The top five asthma triggers listed in order are cigarette smoke, pet dander, dust mites, cock roach and mold. Most people are surprised to find that mold is number five on the list, yet it is the most talked about allergen. Occupants exhibiting symptoms that are consistent with exposure to allergens should have the home evaluated for all the allergens on the list, not just mold.
Long term exposure to allergens may eventually lead to asthma, especially in the first three years of life. One misconception is that exposure is needed in order to build up immunity to the allergens. That may be true for some bacteria or viruses, but it is not true for allergens. Allergens have an accumulative effect. Exposure over time may eventually lead to sensitization and then the body’s immune system may overreact to exposure.
There are about 17 million Americans who have asthma. The rate of asthma has increased 75% since 1980 and is the most common chronic childhood disease, affecting about 5 million children. The increase in these numbers may be attributed to the amount of time we spend indoors. All of the common asthma triggers are found indoors and it is now estimated that Americans spend about 90% of their time indoors. A little thought and effort to improve your indoor air quality may go a long way to improve your family's health.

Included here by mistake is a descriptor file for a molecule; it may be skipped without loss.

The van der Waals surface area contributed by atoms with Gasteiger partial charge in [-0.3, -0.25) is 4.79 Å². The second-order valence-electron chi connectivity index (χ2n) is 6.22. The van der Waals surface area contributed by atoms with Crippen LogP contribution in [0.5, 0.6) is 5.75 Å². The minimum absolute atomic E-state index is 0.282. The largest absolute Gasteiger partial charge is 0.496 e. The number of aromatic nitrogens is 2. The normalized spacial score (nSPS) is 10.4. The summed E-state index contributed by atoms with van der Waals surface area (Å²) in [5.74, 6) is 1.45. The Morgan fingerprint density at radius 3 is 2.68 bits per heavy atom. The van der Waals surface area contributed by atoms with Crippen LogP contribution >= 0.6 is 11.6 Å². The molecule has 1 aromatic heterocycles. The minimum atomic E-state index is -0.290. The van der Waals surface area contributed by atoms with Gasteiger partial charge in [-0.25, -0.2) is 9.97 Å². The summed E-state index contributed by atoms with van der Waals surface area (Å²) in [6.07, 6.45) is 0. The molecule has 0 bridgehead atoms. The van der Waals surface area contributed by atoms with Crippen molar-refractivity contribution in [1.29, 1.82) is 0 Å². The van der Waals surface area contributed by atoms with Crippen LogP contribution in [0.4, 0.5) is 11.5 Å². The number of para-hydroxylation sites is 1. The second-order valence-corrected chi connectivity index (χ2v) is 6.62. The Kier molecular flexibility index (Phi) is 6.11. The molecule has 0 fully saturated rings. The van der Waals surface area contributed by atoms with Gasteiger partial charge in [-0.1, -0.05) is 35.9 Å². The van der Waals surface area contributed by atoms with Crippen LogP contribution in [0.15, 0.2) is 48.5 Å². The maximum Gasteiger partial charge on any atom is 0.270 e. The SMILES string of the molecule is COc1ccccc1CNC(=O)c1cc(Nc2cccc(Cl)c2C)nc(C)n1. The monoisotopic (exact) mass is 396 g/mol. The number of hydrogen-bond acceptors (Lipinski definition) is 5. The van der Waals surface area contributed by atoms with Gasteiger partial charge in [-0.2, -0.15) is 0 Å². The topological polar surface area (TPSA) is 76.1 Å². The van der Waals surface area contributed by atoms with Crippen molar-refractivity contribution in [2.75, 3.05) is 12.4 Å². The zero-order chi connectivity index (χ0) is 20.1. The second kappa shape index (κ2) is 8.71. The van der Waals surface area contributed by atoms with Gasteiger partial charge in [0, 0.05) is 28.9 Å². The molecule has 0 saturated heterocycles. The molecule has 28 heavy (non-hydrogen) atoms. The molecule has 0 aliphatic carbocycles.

Over the next few months I will cover these common allergens and how they may adversely affect the indoor air in your home. I will give recommendations on ways to help limit exposure to each of these allergens. If you have questions concerning mold or other indoor air quality issues you are welcome to call me at 610-5111 or the EPA’s Indoor Air Quality Information Clearinghouse at (800) 438-4318.
For more information, contact Scott at www.scottsauer.com.